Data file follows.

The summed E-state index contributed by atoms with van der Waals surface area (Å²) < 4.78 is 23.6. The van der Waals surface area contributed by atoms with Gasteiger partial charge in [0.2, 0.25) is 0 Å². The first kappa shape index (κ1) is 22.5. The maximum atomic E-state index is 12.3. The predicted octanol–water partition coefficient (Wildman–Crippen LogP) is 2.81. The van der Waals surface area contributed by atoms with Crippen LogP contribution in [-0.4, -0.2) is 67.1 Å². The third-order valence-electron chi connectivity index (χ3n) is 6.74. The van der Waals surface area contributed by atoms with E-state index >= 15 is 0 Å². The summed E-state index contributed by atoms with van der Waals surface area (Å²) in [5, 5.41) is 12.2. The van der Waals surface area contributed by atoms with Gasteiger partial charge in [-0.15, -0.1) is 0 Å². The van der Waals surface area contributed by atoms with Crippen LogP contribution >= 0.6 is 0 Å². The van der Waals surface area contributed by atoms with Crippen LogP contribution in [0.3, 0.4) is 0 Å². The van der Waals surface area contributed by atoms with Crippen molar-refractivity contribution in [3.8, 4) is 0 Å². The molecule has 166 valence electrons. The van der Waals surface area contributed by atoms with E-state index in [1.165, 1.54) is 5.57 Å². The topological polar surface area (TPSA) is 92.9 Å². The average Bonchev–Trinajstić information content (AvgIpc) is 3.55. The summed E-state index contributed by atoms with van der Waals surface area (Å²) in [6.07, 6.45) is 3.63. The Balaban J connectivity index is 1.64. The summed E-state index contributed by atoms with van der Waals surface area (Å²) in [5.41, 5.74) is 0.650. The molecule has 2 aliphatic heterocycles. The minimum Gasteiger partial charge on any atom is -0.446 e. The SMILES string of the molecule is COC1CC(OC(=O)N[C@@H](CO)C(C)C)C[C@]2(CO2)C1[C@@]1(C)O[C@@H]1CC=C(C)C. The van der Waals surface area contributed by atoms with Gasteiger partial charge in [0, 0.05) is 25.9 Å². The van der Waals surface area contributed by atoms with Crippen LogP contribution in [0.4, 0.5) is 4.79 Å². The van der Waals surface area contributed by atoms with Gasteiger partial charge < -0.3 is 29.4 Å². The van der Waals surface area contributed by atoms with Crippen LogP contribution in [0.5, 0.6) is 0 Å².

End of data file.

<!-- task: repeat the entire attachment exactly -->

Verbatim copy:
The summed E-state index contributed by atoms with van der Waals surface area (Å²) < 4.78 is 23.6. The van der Waals surface area contributed by atoms with Gasteiger partial charge in [0.2, 0.25) is 0 Å². The first kappa shape index (κ1) is 22.5. The maximum atomic E-state index is 12.3. The predicted octanol–water partition coefficient (Wildman–Crippen LogP) is 2.81. The van der Waals surface area contributed by atoms with Crippen LogP contribution in [-0.4, -0.2) is 67.1 Å². The third-order valence-electron chi connectivity index (χ3n) is 6.74. The van der Waals surface area contributed by atoms with E-state index >= 15 is 0 Å². The summed E-state index contributed by atoms with van der Waals surface area (Å²) in [5, 5.41) is 12.2. The van der Waals surface area contributed by atoms with Gasteiger partial charge in [-0.15, -0.1) is 0 Å². The van der Waals surface area contributed by atoms with Crippen LogP contribution >= 0.6 is 0 Å². The van der Waals surface area contributed by atoms with Crippen LogP contribution in [0.3, 0.4) is 0 Å². The van der Waals surface area contributed by atoms with Crippen molar-refractivity contribution in [3.8, 4) is 0 Å². The molecule has 166 valence electrons. The van der Waals surface area contributed by atoms with E-state index in [1.165, 1.54) is 5.57 Å². The topological polar surface area (TPSA) is 92.9 Å². The average Bonchev–Trinajstić information content (AvgIpc) is 3.55. The summed E-state index contributed by atoms with van der Waals surface area (Å²) in [6.07, 6.45) is 3.63. The Balaban J connectivity index is 1.64. The summed E-state index contributed by atoms with van der Waals surface area (Å²) in [5.41, 5.74) is 0.650. The molecule has 2 aliphatic heterocycles. The minimum Gasteiger partial charge on any atom is -0.446 e. The SMILES string of the molecule is COC1CC(OC(=O)N[C@@H](CO)C(C)C)C[C@]2(CO2)C1[C@@]1(C)O[C@@H]1CC=C(C)C. The van der Waals surface area contributed by atoms with Gasteiger partial charge in [0, 0.05) is 25.9 Å². The van der Waals surface area contributed by atoms with Crippen LogP contribution in [0.4, 0.5) is 4.79 Å². The van der Waals surface area contributed by atoms with Gasteiger partial charge < -0.3 is 29.4 Å². The van der Waals surface area contributed by atoms with Crippen LogP contribution in [0.5, 0.6) is 0 Å².